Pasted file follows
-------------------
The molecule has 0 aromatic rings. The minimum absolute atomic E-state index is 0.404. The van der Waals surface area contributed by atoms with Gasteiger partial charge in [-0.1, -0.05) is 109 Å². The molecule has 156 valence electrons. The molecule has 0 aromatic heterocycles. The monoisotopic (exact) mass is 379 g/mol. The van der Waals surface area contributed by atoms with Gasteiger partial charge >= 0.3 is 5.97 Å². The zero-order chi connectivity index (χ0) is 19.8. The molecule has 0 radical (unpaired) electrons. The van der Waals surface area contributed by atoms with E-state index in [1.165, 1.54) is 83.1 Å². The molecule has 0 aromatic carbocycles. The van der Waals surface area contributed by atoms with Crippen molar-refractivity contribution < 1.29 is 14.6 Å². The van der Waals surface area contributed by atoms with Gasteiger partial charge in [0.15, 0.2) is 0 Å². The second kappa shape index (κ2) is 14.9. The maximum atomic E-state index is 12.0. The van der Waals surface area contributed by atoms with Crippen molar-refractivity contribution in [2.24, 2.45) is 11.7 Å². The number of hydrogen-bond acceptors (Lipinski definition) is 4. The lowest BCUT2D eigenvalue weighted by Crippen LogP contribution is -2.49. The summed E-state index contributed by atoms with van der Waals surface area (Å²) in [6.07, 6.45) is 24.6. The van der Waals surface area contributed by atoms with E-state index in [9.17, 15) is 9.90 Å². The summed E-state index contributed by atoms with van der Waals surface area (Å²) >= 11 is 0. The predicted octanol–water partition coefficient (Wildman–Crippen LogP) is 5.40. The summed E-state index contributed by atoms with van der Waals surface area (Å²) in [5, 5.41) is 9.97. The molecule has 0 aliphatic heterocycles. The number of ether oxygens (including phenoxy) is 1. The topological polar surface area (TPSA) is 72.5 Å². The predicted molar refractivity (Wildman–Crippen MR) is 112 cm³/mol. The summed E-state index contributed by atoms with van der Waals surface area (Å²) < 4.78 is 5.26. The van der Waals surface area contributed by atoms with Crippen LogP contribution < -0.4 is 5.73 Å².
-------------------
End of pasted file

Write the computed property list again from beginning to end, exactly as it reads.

The molecule has 0 aromatic rings. The minimum absolute atomic E-state index is 0.404. The van der Waals surface area contributed by atoms with Gasteiger partial charge in [-0.1, -0.05) is 109 Å². The molecule has 156 valence electrons. The molecule has 0 aromatic heterocycles. The monoisotopic (exact) mass is 379 g/mol. The van der Waals surface area contributed by atoms with Gasteiger partial charge >= 0.3 is 5.97 Å². The zero-order chi connectivity index (χ0) is 19.8. The molecule has 0 radical (unpaired) electrons. The van der Waals surface area contributed by atoms with E-state index in [1.165, 1.54) is 83.1 Å². The molecule has 0 aromatic carbocycles. The van der Waals surface area contributed by atoms with Crippen molar-refractivity contribution < 1.29 is 14.6 Å². The van der Waals surface area contributed by atoms with Gasteiger partial charge in [0.15, 0.2) is 0 Å². The second kappa shape index (κ2) is 14.9. The maximum atomic E-state index is 12.0. The van der Waals surface area contributed by atoms with Crippen molar-refractivity contribution in [2.24, 2.45) is 11.7 Å². The number of hydrogen-bond acceptors (Lipinski definition) is 4. The lowest BCUT2D eigenvalue weighted by Crippen LogP contribution is -2.49. The summed E-state index contributed by atoms with van der Waals surface area (Å²) in [6.07, 6.45) is 24.6. The van der Waals surface area contributed by atoms with E-state index in [9.17, 15) is 9.90 Å². The summed E-state index contributed by atoms with van der Waals surface area (Å²) >= 11 is 0. The predicted octanol–water partition coefficient (Wildman–Crippen LogP) is 5.40. The summed E-state index contributed by atoms with van der Waals surface area (Å²) in [5, 5.41) is 9.97. The molecule has 0 aliphatic heterocycles. The number of ether oxygens (including phenoxy) is 1. The topological polar surface area (TPSA) is 72.5 Å². The predicted molar refractivity (Wildman–Crippen MR) is 112 cm³/mol. The summed E-state index contributed by atoms with van der Waals surface area (Å²) < 4.78 is 5.26. The van der Waals surface area contributed by atoms with Crippen LogP contribution < -0.4 is 5.73 Å².